Photograph from the Carnegie Museum of Art, Film and Video Department archive (source:


What was finally so beautiful about the conversation was the demonstration of truely successful dialog - that is two minds / hearts coming together for the purpose of arriving at an undefined third place / solution - and getting there! Really independently - dependent, (your mind - my mind).
— Sally Dixon in her letter to Stan Brakhage (1970)


Sally's story began in the 1960's when she received a small hand-held movie camera from her father-in-law and started making films, which she later called "Film Poems." She studied art at Carnegie Institute of Technology (now Carnegie Mellon University), Bennington College, and Chatham College (now Chatham University). Sally is known as a trailblazer in the "film as art" movement and created the film program at The Carnegie Museum of Art in 1970. She founded the program with the purpose of "promoting a greater understanding and appreciation of film as an art form and the filmmaker as an artist."  It was one of the first museum-based film programs in the country. 

In 1973, she began the Film and Video Makers Travel Sheet (1973–1987), a monthly circular that CMoA distributed to alternative cinemas, museums, media centers, and universities across the country. It listed contact information and screening/lecture dates and locations for film and video makers. The Travel Sheet made it possible for filmmakers to book additional screenings and in-person presentations, which became primary sources of income, exposure, and dialogue for artists during this early period of new media’s institutionalization. Later that year, she toured Europe as part of a United States Information Agency funded program to showcase the arts. She toured with three films by artist Stan Brakhage: eyes (1971), Deus Ex (1971), and The Act of Seeing with One's Own Eyes (1971). Titled collectively the "Pittsburgh Trilogy," these films feature footage shot in Pittsburgh at various local institutions.  Sally was pivotal in helping Brakhage produce his “Pittsburgh Trilogies”.  During the production of these documentaries, Brakhage often stayed with Dixon and her family in Pittsburgh and they remained close friends living down the road from one another when Sally took a position as a professor in the mid-70s at University of Colorado Boulder. She co-founded the Filmmakers Preview Network in 1975 and was a board member of Pittsburgh Filmmakers. Later in 1975, Dixon left the film department to William Judson, a film professor at the University of Pittsburgh, who succeeded her as curator.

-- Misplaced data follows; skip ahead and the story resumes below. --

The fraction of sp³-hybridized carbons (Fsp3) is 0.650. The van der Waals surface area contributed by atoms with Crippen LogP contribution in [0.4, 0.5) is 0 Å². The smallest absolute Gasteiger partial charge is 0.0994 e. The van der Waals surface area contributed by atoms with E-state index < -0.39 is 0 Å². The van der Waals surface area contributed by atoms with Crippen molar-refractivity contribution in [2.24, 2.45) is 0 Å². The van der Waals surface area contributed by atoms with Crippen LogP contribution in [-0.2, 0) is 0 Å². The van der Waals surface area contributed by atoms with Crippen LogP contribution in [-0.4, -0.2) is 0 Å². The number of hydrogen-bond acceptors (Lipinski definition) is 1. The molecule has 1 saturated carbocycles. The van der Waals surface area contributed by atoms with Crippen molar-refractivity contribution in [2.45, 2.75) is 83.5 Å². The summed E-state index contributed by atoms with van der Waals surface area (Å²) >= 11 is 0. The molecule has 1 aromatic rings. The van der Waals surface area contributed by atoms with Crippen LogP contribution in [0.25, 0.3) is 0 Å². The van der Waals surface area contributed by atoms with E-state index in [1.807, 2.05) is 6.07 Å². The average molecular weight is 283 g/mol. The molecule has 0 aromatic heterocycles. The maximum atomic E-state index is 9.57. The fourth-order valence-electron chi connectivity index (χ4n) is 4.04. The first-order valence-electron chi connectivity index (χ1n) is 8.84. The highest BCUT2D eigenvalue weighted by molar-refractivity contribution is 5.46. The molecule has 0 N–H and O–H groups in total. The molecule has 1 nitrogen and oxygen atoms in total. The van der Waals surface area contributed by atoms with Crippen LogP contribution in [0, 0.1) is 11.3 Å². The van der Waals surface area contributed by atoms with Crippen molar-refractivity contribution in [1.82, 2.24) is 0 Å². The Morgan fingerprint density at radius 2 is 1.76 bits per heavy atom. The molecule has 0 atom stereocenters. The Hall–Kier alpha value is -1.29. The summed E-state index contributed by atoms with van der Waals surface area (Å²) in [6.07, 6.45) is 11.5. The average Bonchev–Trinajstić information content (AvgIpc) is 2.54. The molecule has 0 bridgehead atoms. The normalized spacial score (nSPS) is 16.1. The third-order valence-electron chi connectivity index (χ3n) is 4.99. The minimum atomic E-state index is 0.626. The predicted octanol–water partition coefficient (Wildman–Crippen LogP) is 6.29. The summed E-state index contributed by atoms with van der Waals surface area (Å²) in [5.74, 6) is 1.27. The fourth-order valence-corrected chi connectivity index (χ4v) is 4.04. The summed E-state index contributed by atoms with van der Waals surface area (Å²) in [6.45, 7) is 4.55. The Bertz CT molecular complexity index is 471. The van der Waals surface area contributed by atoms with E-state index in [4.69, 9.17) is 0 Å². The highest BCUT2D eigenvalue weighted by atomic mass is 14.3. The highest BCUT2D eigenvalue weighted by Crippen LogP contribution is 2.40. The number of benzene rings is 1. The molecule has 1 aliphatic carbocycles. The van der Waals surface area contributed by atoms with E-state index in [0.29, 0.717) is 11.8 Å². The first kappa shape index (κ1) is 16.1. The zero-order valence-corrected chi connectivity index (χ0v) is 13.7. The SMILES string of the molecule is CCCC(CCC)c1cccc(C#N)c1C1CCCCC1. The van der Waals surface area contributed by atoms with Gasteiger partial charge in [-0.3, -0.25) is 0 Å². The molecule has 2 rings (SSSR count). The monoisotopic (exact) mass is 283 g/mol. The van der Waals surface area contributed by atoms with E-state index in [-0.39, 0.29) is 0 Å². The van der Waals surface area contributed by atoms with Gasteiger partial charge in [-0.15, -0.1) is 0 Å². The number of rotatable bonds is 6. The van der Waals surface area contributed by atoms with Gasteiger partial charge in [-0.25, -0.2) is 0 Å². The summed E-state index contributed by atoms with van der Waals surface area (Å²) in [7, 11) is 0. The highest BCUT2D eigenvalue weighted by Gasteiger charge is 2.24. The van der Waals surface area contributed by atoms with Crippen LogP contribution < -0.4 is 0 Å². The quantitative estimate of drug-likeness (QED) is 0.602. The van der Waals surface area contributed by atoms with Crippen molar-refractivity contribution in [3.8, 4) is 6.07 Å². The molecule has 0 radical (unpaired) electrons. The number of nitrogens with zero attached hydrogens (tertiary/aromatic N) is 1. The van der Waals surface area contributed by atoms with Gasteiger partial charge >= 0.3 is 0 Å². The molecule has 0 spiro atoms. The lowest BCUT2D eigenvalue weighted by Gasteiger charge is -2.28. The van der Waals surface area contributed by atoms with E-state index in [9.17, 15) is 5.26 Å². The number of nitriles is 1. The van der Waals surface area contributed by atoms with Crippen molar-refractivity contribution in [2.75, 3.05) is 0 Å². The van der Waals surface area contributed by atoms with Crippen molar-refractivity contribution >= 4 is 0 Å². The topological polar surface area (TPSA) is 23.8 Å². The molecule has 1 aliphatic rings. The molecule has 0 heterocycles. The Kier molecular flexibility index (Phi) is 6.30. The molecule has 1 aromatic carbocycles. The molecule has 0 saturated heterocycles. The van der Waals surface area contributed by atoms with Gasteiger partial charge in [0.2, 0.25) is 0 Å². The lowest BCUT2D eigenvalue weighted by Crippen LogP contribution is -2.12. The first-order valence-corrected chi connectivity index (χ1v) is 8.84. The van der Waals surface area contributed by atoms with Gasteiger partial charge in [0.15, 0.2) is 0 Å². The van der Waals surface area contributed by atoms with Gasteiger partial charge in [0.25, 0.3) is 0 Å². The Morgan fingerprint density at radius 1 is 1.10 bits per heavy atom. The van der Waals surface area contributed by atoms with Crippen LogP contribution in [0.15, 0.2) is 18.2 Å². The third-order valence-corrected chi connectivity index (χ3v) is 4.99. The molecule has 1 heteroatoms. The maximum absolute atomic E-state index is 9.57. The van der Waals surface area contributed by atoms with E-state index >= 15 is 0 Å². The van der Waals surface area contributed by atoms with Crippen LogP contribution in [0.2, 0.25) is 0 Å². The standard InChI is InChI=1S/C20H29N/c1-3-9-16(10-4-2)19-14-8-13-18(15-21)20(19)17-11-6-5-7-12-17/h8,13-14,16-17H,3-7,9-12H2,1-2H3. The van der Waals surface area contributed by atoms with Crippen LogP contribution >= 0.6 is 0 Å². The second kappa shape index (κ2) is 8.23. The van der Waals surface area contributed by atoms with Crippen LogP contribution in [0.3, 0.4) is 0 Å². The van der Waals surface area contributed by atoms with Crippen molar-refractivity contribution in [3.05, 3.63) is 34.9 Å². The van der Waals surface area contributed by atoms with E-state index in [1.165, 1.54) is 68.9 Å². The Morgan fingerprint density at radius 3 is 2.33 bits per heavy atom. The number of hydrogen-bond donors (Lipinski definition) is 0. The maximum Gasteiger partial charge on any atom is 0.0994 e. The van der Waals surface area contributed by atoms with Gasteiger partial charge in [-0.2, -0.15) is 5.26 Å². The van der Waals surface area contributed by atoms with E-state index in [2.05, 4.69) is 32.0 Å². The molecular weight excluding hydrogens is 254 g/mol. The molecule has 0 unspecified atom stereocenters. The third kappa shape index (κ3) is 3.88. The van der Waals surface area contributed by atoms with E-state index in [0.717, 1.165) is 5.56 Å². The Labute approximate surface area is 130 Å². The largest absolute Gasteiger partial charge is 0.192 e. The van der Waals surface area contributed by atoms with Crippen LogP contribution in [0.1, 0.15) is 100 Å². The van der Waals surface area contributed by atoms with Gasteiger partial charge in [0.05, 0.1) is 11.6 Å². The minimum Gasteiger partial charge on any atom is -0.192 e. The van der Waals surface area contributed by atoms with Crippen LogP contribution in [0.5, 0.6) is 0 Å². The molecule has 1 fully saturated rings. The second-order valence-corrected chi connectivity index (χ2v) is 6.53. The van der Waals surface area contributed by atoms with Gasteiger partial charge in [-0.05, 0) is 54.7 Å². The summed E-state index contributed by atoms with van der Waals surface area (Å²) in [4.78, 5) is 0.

In 1978, she moved to St. Paul, Minnesota, to become interim director for Film in the Cities, a media arts center that screened independent films and trained young artists and filmmakers. While she was there she created Filmmakers Filming, a screening and workshop series with the Film In The Cities accompanying booklets that was co-presented by the Walker Art Center.

In 1980, Dixon became the first director of the Bush Artist Fellowships at the Bush Foundation and supported artists from Minnesota, North Dakota and South Dakota in literature, visual arts, and performing arts.

Dixon worked with artists such as Stan Brakhage, Hollis Frampton, Gunvor Nelson, Robert Breer, Willard Maas and Marie Menken, James Broughton, Joel Singer, Ken Jacobs, Peter Kubelka, Paul Sharits, George Kuchar, Mike Kuchar, Roger Jacoby, Bruce Baillie, Storm de Hirsch, Joyce Weiland and Jonas Mekas.

Sally Dixon, now in her 80s, has resided in St. Paul Minnesota since the late 1970s.  She struggles with the onset of Alzheimer's and reflects on her life.  The one hour biographic documentary reflects Sally’s life as a woman in a man’s art world.  The film beautifully weaves in archival footage of Sally as her love of film first emerged as she captured her first images on Super 8 as well as archival footage of her collaborations with artists in Pittsburgh, and finally St. Paul.  The documentary threads in contemporary footage of Sally, her family and her friends as they reflect on her enormous impact.